Cash and a passport, then back to Russia? Stats reveal surprising immigration trend

New report finds that one third of recent immigrants returned to Russia within a month, with an Israeli passport and cash payments intended to ease acclimation in Israel.

By World Israel News Staff

Almost one out of every three Russian nationals who immigrated to Israel within recent months left the country after just one month with an Israeli passport and a cash bonus aimed at easing the acclimation process for new immigrants.

According to a Jerusalem Post report, some 1,800 out of 5,600 Russian nationals — almost one-third — who had applied for Israeli citizenship and arrived in the country on flights subsidized by the Israeli government were no longer present in the Jewish state four weeks after arriving.

Israel provided these special benefits for Russian nationals immigrating to Israel, as American and European sanctions on the country threatened to cause serious financial issues and restrictions on freedom of movement.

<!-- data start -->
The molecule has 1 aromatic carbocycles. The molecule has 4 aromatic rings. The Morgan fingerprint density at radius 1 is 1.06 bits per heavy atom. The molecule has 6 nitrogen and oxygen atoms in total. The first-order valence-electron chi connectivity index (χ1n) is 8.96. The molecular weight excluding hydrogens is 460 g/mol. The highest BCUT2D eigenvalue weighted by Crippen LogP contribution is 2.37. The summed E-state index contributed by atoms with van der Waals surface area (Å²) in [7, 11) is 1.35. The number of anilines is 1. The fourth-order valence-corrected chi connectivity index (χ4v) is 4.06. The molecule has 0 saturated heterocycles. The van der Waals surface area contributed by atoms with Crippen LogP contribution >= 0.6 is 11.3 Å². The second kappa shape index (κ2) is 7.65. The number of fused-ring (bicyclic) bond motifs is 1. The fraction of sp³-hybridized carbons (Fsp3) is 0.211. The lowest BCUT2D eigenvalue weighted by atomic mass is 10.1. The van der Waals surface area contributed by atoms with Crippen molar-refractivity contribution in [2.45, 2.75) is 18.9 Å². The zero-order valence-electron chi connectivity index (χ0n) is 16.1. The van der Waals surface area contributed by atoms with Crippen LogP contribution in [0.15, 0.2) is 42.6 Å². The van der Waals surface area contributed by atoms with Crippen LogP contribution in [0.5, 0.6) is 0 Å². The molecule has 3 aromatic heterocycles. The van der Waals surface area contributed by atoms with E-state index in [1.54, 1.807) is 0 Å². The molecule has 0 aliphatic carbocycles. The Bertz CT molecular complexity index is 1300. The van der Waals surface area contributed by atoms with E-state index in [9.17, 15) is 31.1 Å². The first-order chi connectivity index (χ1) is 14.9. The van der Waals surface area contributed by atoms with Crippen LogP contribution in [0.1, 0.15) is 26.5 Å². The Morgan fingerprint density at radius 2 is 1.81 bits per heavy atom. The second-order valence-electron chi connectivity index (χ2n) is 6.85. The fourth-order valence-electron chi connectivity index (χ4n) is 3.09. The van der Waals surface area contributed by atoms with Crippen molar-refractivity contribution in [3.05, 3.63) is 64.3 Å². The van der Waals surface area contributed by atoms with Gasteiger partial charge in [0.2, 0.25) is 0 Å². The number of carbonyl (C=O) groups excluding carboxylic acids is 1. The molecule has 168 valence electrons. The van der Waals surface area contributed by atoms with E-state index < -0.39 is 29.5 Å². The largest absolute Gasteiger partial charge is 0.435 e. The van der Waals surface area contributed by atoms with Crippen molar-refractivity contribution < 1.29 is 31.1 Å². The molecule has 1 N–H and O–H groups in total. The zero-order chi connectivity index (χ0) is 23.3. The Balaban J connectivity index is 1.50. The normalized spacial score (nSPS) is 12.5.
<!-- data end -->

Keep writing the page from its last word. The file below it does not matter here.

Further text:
Typically, new immigrants have a set waiting period before they can obtain an Israeli passport, medical care and other benefits — but due to an Aliyah Ministry decision to classify Russians as refugees in need of immediate assistance, these perks were immediately granted to them.

“The information we received was that Russian Jews feel that the Iron Curtain is expected to come down again, so we decided to allow them these special benefits,” a senior Aliyah Ministry official told the Post.

“But when a third of those immigrants take advantage of the kindness of the State of Israel and then leave in order to continue living in Russia, this is a serious problem.”

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The reason for such a large number of them returning to Russia could be due to expectations that sanctions will be eased in the near future, and some may have never intended to settle in Israel permanently.

An Israeli passport grants visa-free access to all countries in Europe, including European Union and Schengen member nations — an appealing loophole for Russian Jews or those with Jewish heritage looking to bypass travel bans on Russian nationals.

The Israeli taxpayer is footing the bill for the free flights, envelopes full of cash and even hotel accommodations that the Russian immigrants receive upon arrival.